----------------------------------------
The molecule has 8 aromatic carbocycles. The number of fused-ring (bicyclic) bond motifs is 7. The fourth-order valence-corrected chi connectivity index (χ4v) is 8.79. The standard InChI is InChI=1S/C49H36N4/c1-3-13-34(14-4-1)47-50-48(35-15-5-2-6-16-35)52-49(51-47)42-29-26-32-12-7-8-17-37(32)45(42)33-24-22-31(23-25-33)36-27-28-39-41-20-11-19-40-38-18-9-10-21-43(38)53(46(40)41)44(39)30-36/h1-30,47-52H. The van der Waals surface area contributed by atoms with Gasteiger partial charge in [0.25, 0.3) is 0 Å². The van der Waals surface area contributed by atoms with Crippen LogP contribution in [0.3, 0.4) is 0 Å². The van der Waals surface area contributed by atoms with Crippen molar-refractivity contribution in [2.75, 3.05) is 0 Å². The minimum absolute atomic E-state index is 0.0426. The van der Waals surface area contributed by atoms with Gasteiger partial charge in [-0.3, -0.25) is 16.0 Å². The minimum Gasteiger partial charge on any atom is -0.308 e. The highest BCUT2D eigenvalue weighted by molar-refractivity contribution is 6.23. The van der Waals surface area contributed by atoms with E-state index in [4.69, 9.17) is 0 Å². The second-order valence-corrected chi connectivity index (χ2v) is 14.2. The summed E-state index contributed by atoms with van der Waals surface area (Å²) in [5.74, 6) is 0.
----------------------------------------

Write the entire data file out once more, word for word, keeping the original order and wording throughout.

The molecule has 8 aromatic carbocycles. The number of fused-ring (bicyclic) bond motifs is 7. The fourth-order valence-corrected chi connectivity index (χ4v) is 8.79. The standard InChI is InChI=1S/C49H36N4/c1-3-13-34(14-4-1)47-50-48(35-15-5-2-6-16-35)52-49(51-47)42-29-26-32-12-7-8-17-37(32)45(42)33-24-22-31(23-25-33)36-27-28-39-41-20-11-19-40-38-18-9-10-21-43(38)53(46(40)41)44(39)30-36/h1-30,47-52H. The van der Waals surface area contributed by atoms with Gasteiger partial charge in [0.25, 0.3) is 0 Å². The van der Waals surface area contributed by atoms with Crippen LogP contribution in [0.3, 0.4) is 0 Å². The van der Waals surface area contributed by atoms with Crippen molar-refractivity contribution in [2.75, 3.05) is 0 Å². The minimum absolute atomic E-state index is 0.0426. The van der Waals surface area contributed by atoms with Gasteiger partial charge in [-0.3, -0.25) is 16.0 Å². The minimum Gasteiger partial charge on any atom is -0.308 e. The highest BCUT2D eigenvalue weighted by molar-refractivity contribution is 6.23. The van der Waals surface area contributed by atoms with E-state index in [4.69, 9.17) is 0 Å². The second-order valence-corrected chi connectivity index (χ2v) is 14.2. The summed E-state index contributed by atoms with van der Waals surface area (Å²) in [5.74, 6) is 0.